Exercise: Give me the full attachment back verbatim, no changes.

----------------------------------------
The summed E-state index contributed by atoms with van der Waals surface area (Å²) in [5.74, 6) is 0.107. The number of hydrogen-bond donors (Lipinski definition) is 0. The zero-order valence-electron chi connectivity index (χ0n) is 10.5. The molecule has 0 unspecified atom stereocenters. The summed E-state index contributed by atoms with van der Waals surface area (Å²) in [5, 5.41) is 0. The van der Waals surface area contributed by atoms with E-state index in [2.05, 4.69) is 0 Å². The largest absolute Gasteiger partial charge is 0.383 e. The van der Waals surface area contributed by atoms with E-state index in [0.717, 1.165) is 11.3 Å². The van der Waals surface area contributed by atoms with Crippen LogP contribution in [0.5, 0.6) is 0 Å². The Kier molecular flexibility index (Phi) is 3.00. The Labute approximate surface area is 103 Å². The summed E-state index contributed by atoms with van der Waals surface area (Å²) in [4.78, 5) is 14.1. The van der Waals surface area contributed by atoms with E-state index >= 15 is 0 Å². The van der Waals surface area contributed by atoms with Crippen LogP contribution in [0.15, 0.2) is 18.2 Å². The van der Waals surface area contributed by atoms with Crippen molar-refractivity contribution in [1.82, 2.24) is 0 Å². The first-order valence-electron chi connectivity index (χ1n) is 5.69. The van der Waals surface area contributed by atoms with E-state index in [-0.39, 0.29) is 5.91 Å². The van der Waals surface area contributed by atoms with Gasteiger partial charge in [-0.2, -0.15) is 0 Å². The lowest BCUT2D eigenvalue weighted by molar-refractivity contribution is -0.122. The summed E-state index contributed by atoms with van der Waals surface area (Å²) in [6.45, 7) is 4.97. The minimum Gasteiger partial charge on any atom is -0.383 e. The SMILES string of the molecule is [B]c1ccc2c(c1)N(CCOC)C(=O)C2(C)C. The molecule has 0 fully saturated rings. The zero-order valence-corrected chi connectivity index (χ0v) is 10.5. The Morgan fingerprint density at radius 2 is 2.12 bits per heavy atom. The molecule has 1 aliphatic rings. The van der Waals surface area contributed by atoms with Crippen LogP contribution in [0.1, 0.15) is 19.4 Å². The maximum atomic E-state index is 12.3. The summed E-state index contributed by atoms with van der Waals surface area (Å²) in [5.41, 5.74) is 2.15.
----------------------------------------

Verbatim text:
The summed E-state index contributed by atoms with van der Waals surface area (Å²) in [5.74, 6) is 0.107. The number of hydrogen-bond donors (Lipinski definition) is 0. The zero-order valence-electron chi connectivity index (χ0n) is 10.5. The molecule has 0 unspecified atom stereocenters. The summed E-state index contributed by atoms with van der Waals surface area (Å²) in [5, 5.41) is 0. The van der Waals surface area contributed by atoms with E-state index in [2.05, 4.69) is 0 Å². The largest absolute Gasteiger partial charge is 0.383 e. The van der Waals surface area contributed by atoms with E-state index in [0.717, 1.165) is 11.3 Å². The van der Waals surface area contributed by atoms with Crippen LogP contribution in [0.5, 0.6) is 0 Å². The Kier molecular flexibility index (Phi) is 3.00. The Labute approximate surface area is 103 Å². The summed E-state index contributed by atoms with van der Waals surface area (Å²) in [4.78, 5) is 14.1. The van der Waals surface area contributed by atoms with E-state index >= 15 is 0 Å². The van der Waals surface area contributed by atoms with Crippen LogP contribution in [0.15, 0.2) is 18.2 Å². The van der Waals surface area contributed by atoms with Crippen molar-refractivity contribution in [1.82, 2.24) is 0 Å². The first-order valence-electron chi connectivity index (χ1n) is 5.69. The van der Waals surface area contributed by atoms with E-state index in [-0.39, 0.29) is 5.91 Å². The van der Waals surface area contributed by atoms with Gasteiger partial charge in [-0.2, -0.15) is 0 Å². The lowest BCUT2D eigenvalue weighted by molar-refractivity contribution is -0.122. The summed E-state index contributed by atoms with van der Waals surface area (Å²) in [6.45, 7) is 4.97. The minimum Gasteiger partial charge on any atom is -0.383 e. The SMILES string of the molecule is [B]c1ccc2c(c1)N(CCOC)C(=O)C2(C)C. The molecule has 0 fully saturated rings. The zero-order valence-corrected chi connectivity index (χ0v) is 10.5. The Morgan fingerprint density at radius 2 is 2.12 bits per heavy atom. The molecule has 1 aliphatic rings. The van der Waals surface area contributed by atoms with Crippen LogP contribution in [0.1, 0.15) is 19.4 Å². The maximum atomic E-state index is 12.3. The summed E-state index contributed by atoms with van der Waals surface area (Å²) in [5.41, 5.74) is 2.15.